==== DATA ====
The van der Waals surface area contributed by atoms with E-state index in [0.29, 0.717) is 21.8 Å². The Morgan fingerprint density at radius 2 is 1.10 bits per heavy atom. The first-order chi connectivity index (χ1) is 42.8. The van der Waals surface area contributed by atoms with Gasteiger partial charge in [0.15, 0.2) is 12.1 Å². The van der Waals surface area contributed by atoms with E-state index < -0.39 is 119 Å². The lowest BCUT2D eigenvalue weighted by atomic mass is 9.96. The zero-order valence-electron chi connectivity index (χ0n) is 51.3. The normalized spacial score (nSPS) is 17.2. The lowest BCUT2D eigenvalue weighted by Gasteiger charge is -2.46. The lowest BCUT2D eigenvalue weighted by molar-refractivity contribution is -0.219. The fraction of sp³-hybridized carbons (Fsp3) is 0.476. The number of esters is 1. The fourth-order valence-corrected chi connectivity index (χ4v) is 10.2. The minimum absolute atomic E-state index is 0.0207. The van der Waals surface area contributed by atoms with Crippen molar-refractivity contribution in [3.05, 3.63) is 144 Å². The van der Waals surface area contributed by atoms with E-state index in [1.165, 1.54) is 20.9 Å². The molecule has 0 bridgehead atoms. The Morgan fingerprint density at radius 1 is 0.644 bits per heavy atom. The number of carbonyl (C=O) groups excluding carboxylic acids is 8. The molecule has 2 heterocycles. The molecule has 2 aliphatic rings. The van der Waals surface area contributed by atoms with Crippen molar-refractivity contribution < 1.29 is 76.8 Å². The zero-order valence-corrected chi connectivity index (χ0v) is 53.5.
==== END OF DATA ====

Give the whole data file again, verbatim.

The van der Waals surface area contributed by atoms with E-state index in [0.29, 0.717) is 21.8 Å². The Morgan fingerprint density at radius 2 is 1.10 bits per heavy atom. The first-order chi connectivity index (χ1) is 42.8. The van der Waals surface area contributed by atoms with Gasteiger partial charge in [0.15, 0.2) is 12.1 Å². The van der Waals surface area contributed by atoms with E-state index < -0.39 is 119 Å². The lowest BCUT2D eigenvalue weighted by atomic mass is 9.96. The zero-order valence-electron chi connectivity index (χ0n) is 51.3. The normalized spacial score (nSPS) is 17.2. The lowest BCUT2D eigenvalue weighted by Gasteiger charge is -2.46. The lowest BCUT2D eigenvalue weighted by molar-refractivity contribution is -0.219. The fraction of sp³-hybridized carbons (Fsp3) is 0.476. The number of esters is 1. The fourth-order valence-corrected chi connectivity index (χ4v) is 10.2. The minimum absolute atomic E-state index is 0.0207. The van der Waals surface area contributed by atoms with Crippen molar-refractivity contribution in [3.05, 3.63) is 144 Å². The van der Waals surface area contributed by atoms with E-state index in [1.165, 1.54) is 20.9 Å². The molecule has 0 bridgehead atoms. The Morgan fingerprint density at radius 1 is 0.644 bits per heavy atom. The number of carbonyl (C=O) groups excluding carboxylic acids is 8. The molecule has 2 heterocycles. The molecule has 2 aliphatic rings. The van der Waals surface area contributed by atoms with Crippen molar-refractivity contribution < 1.29 is 76.8 Å². The zero-order valence-corrected chi connectivity index (χ0v) is 53.5.